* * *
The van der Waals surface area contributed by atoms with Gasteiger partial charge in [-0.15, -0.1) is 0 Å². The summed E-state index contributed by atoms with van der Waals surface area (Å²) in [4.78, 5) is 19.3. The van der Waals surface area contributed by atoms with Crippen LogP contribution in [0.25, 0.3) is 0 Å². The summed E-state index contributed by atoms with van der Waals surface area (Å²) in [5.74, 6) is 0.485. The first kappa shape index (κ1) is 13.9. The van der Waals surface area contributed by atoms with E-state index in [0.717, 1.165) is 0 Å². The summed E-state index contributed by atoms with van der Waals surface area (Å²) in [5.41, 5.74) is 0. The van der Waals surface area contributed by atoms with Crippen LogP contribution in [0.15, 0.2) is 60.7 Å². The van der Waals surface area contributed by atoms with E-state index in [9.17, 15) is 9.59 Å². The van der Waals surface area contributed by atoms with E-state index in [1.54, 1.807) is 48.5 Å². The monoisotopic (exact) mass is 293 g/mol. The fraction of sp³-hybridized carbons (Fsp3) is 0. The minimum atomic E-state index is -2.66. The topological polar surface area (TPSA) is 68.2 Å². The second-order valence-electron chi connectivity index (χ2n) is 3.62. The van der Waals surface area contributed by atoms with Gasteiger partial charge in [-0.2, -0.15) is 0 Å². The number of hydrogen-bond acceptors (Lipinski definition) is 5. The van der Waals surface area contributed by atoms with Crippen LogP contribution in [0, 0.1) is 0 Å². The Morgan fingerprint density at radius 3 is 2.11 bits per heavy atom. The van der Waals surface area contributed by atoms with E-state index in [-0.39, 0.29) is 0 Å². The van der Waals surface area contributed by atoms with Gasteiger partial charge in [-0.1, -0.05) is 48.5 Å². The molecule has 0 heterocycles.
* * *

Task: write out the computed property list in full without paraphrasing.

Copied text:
The van der Waals surface area contributed by atoms with Gasteiger partial charge in [-0.15, -0.1) is 0 Å². The summed E-state index contributed by atoms with van der Waals surface area (Å²) in [4.78, 5) is 19.3. The van der Waals surface area contributed by atoms with Crippen LogP contribution in [0.25, 0.3) is 0 Å². The summed E-state index contributed by atoms with van der Waals surface area (Å²) in [5.74, 6) is 0.485. The first kappa shape index (κ1) is 13.9. The van der Waals surface area contributed by atoms with E-state index in [0.717, 1.165) is 0 Å². The summed E-state index contributed by atoms with van der Waals surface area (Å²) in [5.41, 5.74) is 0. The van der Waals surface area contributed by atoms with Crippen LogP contribution in [0.15, 0.2) is 60.7 Å². The van der Waals surface area contributed by atoms with E-state index in [9.17, 15) is 9.59 Å². The van der Waals surface area contributed by atoms with E-state index in [1.54, 1.807) is 48.5 Å². The monoisotopic (exact) mass is 293 g/mol. The fraction of sp³-hybridized carbons (Fsp3) is 0. The minimum atomic E-state index is -2.66. The topological polar surface area (TPSA) is 68.2 Å². The second-order valence-electron chi connectivity index (χ2n) is 3.62. The van der Waals surface area contributed by atoms with Gasteiger partial charge in [-0.2, -0.15) is 0 Å². The number of hydrogen-bond acceptors (Lipinski definition) is 5. The van der Waals surface area contributed by atoms with Crippen LogP contribution in [0, 0.1) is 0 Å². The Morgan fingerprint density at radius 3 is 2.11 bits per heavy atom. The van der Waals surface area contributed by atoms with E-state index in [-0.39, 0.29) is 0 Å². The van der Waals surface area contributed by atoms with Gasteiger partial charge in [-0.1, -0.05) is 48.5 Å². The molecule has 0 heterocycles.